top of page #### 6.4

Proportionality. The student applies mathematical process standards to develop an understanding of proportional relationships in problem situations. The student is expected to:

(A)  compare two rules verbally, numerically, graphically, and symbolically in the form of y = ax or y = x + a in order to differentiate between additive and multiplicative relationships;

(B)  apply qualitative and quantitative reasoning to solve prediction and comparison of real-world problems involving ratios and rates;

(C)  give examples of ratios as multiplicative comparisons of two quantities describing the same attribute;

(D)  give examples of rates as the comparison by division of two quantities having different attributes, including rates as quotients;

(E)  represent ratios and percents with concrete models, fractions, and decimals;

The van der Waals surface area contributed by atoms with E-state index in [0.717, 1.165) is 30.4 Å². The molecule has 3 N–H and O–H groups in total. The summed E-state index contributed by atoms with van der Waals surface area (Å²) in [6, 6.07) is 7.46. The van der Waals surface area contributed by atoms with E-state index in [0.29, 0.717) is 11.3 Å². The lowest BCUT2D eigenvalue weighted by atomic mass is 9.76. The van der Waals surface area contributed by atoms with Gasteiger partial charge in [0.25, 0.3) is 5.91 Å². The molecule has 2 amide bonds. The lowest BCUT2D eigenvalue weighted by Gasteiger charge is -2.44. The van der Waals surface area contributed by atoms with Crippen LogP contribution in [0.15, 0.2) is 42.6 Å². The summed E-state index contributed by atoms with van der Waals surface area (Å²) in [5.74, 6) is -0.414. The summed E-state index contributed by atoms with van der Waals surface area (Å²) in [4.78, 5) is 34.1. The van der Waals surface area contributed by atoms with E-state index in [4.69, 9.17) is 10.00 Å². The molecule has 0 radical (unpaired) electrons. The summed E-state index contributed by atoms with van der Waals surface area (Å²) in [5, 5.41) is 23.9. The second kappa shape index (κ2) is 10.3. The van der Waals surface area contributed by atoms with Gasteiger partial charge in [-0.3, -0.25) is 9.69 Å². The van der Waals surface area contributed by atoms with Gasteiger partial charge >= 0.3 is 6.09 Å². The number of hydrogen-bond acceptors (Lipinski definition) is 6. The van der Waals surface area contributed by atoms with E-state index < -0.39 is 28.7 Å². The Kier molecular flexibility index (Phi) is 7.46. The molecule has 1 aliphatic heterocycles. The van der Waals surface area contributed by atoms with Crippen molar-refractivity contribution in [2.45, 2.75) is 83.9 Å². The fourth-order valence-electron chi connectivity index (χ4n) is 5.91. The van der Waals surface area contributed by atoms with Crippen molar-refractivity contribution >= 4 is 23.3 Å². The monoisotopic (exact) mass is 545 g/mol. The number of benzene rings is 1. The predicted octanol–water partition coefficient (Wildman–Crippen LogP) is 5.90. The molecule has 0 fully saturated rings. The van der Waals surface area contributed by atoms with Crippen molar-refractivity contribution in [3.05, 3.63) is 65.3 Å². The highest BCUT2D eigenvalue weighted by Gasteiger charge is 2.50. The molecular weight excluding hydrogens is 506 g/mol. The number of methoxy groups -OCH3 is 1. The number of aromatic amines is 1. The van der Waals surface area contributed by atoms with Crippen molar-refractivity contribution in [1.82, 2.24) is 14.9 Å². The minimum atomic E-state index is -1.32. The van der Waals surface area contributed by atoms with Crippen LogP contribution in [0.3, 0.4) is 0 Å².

(F)  represent benchmark fractions and percents such as 1%, 10%, 25%, 33 1/3%, and multiples of these values using 10 by 10 grids, strip diagrams, number lines, and numbers;

(G)  generate equivalent forms of fractions, decimals, and percents using real-world problems, including problems that involve money; and

(H)  convert units within a measurement system, including the use of proportions and unit rates.

#### 6.5

Proportionality. The student applies mathematical process standards to solve problems involving proportional relationships. The student is expected to:

(A)  represent mathematical and real-world problems involving ratios and rates using scale factors, tables, graphs, and proportions;

(B)  solve real-world problems to find the whole given a part and the percent, to find the part given the whole and the percent, and to find the percent given the part and the whole, including the use of concrete and pictorial models; and

(C)  use equivalent fractions, decimals, and percents to show equal parts of the same whole.